Syzygium bamagense B.Hyland
Hyland, B.P.M. (1983) Australian Journal of Botany Supplementary Series 9: 56. Type: B. Hyland 3579 RFK: Claudie River 18.xi.1977 (holotypus QRS).
Bamaga Satinash; Bamaga White Fruit; Satinash, Bamaga
Trunk normally without knobs or other processes.
Leaf blades fairly large, about 8.5-15.5 x 4.5-8 cm, petioles fairly long, about 1-3 cm long. Lateral veins not forming an intramarginal vein. Midrib depressed on the upper surface. Oil dots numerous, just visible to the naked eye, but readily visible with a lens. About 10-40 oil dots per reticulation.
Bracts mostly shed before anthesis, occasionally present, spathulate, about 2 mm long. Flowers +/- sessile, calyx tube (hypanthium) + pedicel (if present) about 5-10 mm long, tube (hypanthium) about 5-8 mm diam., calyx lobes somewhat reflexed at anthesis, +/- semicircular, dimorphic, outer lobes smaller, inner lobes about 3-5 mm long, margins hyaline. Petals orbicular, about 7-9 mm diam., oil dots numerous, more than 100 per petal. Outer staminal filaments about 10-21 mm long, anthers about 1-1.2 x 0.6 mm, gland terminal, near the back of the anther. Ovules about 5-10 per locule, placentas axile, central, ovules radiating, ascending. Style about 10-19 mm long, but generally not exceeding the stamens.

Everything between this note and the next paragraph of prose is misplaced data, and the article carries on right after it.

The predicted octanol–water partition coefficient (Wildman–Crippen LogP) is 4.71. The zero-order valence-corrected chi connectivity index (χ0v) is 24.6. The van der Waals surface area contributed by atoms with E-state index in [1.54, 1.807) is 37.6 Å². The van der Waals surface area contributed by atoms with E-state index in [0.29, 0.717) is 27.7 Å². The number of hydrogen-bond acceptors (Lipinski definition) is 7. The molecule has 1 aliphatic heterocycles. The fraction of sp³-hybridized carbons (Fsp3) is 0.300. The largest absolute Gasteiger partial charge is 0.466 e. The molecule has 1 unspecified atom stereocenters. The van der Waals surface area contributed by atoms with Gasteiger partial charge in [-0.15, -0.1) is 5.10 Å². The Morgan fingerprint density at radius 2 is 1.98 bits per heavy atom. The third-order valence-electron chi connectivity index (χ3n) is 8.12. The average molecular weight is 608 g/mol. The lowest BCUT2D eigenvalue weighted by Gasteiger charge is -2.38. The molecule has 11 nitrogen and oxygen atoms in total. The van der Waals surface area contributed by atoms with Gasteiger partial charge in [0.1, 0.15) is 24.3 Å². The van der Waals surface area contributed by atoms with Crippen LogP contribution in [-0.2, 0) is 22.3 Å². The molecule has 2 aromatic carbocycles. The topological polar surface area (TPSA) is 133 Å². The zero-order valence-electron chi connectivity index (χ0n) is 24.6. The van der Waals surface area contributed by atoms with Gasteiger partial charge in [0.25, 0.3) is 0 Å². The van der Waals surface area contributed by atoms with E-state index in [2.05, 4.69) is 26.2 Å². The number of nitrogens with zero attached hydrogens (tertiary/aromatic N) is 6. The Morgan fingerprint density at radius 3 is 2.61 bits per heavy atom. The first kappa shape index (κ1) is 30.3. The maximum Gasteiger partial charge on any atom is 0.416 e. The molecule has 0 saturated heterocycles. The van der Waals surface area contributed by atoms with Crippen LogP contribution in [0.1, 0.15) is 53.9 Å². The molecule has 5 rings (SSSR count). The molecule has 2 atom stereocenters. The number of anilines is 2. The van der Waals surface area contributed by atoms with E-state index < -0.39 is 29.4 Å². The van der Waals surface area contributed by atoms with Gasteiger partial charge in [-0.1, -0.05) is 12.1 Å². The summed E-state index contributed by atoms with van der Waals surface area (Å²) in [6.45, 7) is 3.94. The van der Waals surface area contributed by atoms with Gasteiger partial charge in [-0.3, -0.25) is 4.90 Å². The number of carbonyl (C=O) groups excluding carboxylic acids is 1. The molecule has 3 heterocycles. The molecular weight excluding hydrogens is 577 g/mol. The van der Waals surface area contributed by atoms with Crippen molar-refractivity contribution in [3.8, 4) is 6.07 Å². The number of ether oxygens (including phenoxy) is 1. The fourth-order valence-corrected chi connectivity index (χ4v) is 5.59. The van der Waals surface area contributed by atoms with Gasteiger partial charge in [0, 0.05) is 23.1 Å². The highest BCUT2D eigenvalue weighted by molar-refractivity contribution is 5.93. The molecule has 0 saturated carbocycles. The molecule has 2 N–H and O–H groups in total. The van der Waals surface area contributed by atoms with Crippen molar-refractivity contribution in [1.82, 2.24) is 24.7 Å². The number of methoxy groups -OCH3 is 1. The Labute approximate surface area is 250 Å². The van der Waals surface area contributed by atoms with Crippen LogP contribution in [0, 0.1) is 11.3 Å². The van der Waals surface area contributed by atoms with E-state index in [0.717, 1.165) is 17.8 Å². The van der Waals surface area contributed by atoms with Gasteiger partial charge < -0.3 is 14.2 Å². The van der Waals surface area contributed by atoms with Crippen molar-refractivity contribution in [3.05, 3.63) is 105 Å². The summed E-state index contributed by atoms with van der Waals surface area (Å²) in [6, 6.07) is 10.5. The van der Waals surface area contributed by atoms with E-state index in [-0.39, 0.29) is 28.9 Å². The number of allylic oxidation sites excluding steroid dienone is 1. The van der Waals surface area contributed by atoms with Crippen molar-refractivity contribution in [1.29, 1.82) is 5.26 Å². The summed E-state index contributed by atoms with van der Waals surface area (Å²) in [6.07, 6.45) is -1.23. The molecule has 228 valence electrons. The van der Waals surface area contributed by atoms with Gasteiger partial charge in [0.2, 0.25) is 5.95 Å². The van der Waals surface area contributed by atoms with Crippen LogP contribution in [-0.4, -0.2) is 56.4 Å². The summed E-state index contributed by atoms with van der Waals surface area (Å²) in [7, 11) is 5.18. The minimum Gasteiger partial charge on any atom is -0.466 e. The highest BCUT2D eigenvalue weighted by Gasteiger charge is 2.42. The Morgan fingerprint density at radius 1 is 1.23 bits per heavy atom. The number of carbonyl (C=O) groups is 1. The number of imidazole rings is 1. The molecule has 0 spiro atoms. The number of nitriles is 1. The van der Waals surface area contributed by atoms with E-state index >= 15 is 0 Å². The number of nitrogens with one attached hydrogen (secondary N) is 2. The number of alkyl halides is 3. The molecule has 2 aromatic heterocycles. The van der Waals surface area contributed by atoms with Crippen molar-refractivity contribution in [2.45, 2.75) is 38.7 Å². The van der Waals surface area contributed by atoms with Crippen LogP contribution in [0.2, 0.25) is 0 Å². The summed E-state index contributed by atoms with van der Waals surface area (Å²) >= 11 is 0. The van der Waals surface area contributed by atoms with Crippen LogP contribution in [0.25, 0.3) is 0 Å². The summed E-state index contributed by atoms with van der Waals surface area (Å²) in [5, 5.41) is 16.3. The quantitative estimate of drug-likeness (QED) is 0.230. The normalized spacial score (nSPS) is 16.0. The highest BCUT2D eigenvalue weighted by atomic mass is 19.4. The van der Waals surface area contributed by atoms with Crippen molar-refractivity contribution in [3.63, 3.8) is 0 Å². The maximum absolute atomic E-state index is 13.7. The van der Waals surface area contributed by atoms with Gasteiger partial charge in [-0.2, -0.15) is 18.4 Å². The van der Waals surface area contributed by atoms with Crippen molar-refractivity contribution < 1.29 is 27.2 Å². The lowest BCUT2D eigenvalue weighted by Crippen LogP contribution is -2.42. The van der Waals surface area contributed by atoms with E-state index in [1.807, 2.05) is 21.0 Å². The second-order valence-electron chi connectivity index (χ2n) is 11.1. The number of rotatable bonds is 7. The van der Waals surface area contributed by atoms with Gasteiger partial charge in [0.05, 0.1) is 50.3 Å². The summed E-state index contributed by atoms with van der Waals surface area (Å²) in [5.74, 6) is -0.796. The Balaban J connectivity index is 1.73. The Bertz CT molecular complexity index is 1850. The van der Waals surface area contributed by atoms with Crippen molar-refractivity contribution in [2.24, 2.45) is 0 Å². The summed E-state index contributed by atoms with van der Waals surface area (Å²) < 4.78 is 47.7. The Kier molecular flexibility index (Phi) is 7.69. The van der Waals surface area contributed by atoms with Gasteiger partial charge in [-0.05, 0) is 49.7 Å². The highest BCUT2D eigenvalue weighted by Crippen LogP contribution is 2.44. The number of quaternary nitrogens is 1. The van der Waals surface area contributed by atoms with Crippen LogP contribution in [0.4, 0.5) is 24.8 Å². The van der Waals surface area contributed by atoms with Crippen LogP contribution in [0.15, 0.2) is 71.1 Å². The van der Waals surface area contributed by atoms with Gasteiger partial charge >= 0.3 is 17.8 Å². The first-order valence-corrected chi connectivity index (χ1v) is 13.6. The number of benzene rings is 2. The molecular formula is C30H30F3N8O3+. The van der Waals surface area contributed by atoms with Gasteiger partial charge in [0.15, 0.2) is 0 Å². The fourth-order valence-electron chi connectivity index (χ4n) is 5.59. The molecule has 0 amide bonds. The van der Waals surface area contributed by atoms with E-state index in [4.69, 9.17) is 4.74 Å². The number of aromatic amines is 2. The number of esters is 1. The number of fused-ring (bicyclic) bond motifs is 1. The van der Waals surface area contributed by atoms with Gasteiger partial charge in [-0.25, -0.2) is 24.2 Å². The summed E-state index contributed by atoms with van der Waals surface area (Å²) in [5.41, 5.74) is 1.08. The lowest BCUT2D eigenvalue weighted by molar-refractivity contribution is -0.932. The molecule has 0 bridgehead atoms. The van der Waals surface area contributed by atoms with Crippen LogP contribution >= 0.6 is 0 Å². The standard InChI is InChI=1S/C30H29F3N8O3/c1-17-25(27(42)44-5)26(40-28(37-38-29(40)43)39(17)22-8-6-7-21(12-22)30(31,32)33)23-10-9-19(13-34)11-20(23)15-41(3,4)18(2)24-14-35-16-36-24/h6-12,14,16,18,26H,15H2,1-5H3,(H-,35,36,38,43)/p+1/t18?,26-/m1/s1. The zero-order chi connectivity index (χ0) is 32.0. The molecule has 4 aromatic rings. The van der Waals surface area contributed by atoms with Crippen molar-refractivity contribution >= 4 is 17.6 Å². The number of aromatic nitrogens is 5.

Fruits globular to ovoid, often somewhat irregular, about 35-60 x 35-46 mm, calyx lobes persistent, about 2-4 mm long. Seed solitary, about 20-40 x 20-38 mm, testa adhering slightly to the succulent pericarp but adhering very strongly to the rugose surface of the cotyledons by peg-like intrusions from the testa, cotyledons petiolate, uniformly textured, except for the peripheral layer. Radicle central-lateral.
Endemic to Queensland, occurs in CYP and just enters the northern part of NEQ at Cape Melville. Altitudinal range from sea level to 200 m. Usually grows in gallery forest along creeks and rivers but may also be found in drier, more seasonal forest. Not known from New Guinea but its occurrence there is a distinct possibility.
Although growing to a large well formed tree, this species occurs in a sparsely populated area and has only been utilized to a limited extent, mainly as a structural timber.
Wood specific gravity 0.96. Hyland (1983).